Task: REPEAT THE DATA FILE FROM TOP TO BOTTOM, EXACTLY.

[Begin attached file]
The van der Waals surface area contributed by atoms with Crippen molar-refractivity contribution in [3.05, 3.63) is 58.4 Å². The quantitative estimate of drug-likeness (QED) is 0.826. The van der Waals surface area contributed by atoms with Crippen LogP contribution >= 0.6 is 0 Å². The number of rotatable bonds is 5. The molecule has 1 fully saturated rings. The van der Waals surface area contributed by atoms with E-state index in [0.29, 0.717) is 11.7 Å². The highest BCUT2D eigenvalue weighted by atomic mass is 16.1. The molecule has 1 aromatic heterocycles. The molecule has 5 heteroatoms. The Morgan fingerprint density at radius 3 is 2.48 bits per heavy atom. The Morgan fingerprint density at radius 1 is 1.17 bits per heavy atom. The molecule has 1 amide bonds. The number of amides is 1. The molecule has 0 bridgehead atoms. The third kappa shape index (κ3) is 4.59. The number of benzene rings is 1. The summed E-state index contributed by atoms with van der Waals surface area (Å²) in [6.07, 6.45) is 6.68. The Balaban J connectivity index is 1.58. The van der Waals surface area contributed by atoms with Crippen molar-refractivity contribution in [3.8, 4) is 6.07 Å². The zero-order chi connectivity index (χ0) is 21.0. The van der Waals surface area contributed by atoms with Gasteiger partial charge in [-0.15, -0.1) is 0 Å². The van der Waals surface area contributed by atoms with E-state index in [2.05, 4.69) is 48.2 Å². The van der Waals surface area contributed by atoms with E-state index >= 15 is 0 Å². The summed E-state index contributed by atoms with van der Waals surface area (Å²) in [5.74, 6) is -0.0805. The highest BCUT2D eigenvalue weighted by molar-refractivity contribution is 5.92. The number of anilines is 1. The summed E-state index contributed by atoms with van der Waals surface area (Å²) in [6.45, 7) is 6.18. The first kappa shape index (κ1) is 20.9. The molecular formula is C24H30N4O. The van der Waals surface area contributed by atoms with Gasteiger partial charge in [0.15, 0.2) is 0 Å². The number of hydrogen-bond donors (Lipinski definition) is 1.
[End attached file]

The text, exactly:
The van der Waals surface area contributed by atoms with Crippen molar-refractivity contribution in [3.05, 3.63) is 58.4 Å². The quantitative estimate of drug-likeness (QED) is 0.826. The van der Waals surface area contributed by atoms with Crippen LogP contribution >= 0.6 is 0 Å². The number of rotatable bonds is 5. The molecule has 1 fully saturated rings. The van der Waals surface area contributed by atoms with E-state index in [0.29, 0.717) is 11.7 Å². The highest BCUT2D eigenvalue weighted by atomic mass is 16.1. The molecule has 1 aromatic heterocycles. The molecule has 5 heteroatoms. The Morgan fingerprint density at radius 3 is 2.48 bits per heavy atom. The Morgan fingerprint density at radius 1 is 1.17 bits per heavy atom. The molecule has 1 amide bonds. The number of amides is 1. The molecule has 0 bridgehead atoms. The third kappa shape index (κ3) is 4.59. The number of benzene rings is 1. The summed E-state index contributed by atoms with van der Waals surface area (Å²) in [6.07, 6.45) is 6.68. The Balaban J connectivity index is 1.58. The van der Waals surface area contributed by atoms with Crippen molar-refractivity contribution in [3.8, 4) is 6.07 Å². The zero-order chi connectivity index (χ0) is 21.0. The van der Waals surface area contributed by atoms with Gasteiger partial charge in [-0.15, -0.1) is 0 Å². The van der Waals surface area contributed by atoms with E-state index in [2.05, 4.69) is 48.2 Å². The van der Waals surface area contributed by atoms with E-state index >= 15 is 0 Å². The summed E-state index contributed by atoms with van der Waals surface area (Å²) in [5.74, 6) is -0.0805. The highest BCUT2D eigenvalue weighted by molar-refractivity contribution is 5.92. The number of anilines is 1. The summed E-state index contributed by atoms with van der Waals surface area (Å²) in [6.45, 7) is 6.18. The first kappa shape index (κ1) is 20.9. The molecular formula is C24H30N4O. The van der Waals surface area contributed by atoms with Gasteiger partial charge in [0.15, 0.2) is 0 Å². The number of hydrogen-bond donors (Lipinski definition) is 1.